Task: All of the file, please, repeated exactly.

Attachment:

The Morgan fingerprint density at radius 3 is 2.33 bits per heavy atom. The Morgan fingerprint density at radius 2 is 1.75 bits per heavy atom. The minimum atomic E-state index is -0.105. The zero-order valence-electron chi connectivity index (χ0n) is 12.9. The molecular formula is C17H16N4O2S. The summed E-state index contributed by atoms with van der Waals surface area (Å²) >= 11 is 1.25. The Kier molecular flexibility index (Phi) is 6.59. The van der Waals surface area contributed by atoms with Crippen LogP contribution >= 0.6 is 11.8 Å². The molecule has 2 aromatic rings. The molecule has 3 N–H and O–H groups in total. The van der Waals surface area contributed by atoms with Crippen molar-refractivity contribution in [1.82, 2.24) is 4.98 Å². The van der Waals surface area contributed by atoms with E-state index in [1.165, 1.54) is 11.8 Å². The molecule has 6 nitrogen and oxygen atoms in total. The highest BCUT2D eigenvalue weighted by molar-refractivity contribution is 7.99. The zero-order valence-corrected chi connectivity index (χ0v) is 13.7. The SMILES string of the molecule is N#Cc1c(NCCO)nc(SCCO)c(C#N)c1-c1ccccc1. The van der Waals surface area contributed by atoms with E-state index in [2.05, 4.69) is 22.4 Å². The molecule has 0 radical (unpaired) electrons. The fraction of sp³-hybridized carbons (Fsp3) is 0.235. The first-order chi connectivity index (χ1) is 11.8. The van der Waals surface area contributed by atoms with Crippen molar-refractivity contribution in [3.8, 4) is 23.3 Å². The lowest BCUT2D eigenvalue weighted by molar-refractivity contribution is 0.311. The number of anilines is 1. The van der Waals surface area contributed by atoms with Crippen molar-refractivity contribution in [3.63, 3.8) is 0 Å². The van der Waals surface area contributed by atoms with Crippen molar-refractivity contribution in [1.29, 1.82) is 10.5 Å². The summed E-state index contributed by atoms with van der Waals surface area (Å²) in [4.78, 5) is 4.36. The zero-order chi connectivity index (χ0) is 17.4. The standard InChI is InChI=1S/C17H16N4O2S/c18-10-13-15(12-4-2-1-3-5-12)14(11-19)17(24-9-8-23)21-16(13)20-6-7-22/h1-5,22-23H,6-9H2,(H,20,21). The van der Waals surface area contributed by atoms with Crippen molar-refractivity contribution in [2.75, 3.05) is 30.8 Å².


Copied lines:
The Morgan fingerprint density at radius 3 is 2.33 bits per heavy atom. The Morgan fingerprint density at radius 2 is 1.75 bits per heavy atom. The minimum atomic E-state index is -0.105. The zero-order valence-electron chi connectivity index (χ0n) is 12.9. The molecular formula is C17H16N4O2S. The summed E-state index contributed by atoms with van der Waals surface area (Å²) >= 11 is 1.25. The Kier molecular flexibility index (Phi) is 6.59. The van der Waals surface area contributed by atoms with Crippen LogP contribution >= 0.6 is 11.8 Å². The molecule has 2 aromatic rings. The molecule has 3 N–H and O–H groups in total. The van der Waals surface area contributed by atoms with Crippen molar-refractivity contribution in [1.82, 2.24) is 4.98 Å². The van der Waals surface area contributed by atoms with E-state index in [1.165, 1.54) is 11.8 Å². The molecule has 6 nitrogen and oxygen atoms in total. The highest BCUT2D eigenvalue weighted by molar-refractivity contribution is 7.99. The zero-order valence-corrected chi connectivity index (χ0v) is 13.7. The SMILES string of the molecule is N#Cc1c(NCCO)nc(SCCO)c(C#N)c1-c1ccccc1. The van der Waals surface area contributed by atoms with E-state index in [2.05, 4.69) is 22.4 Å². The molecule has 0 radical (unpaired) electrons. The fraction of sp³-hybridized carbons (Fsp3) is 0.235. The first-order chi connectivity index (χ1) is 11.8. The van der Waals surface area contributed by atoms with Crippen molar-refractivity contribution in [3.8, 4) is 23.3 Å². The lowest BCUT2D eigenvalue weighted by molar-refractivity contribution is 0.311. The number of anilines is 1. The van der Waals surface area contributed by atoms with Crippen molar-refractivity contribution in [3.63, 3.8) is 0 Å². The van der Waals surface area contributed by atoms with Crippen molar-refractivity contribution in [1.29, 1.82) is 10.5 Å². The summed E-state index contributed by atoms with van der Waals surface area (Å²) in [4.78, 5) is 4.36. The zero-order chi connectivity index (χ0) is 17.4. The standard InChI is InChI=1S/C17H16N4O2S/c18-10-13-15(12-4-2-1-3-5-12)14(11-19)17(24-9-8-23)21-16(13)20-6-7-22/h1-5,22-23H,6-9H2,(H,20,21). The van der Waals surface area contributed by atoms with Crippen molar-refractivity contribution in [2.75, 3.05) is 30.8 Å².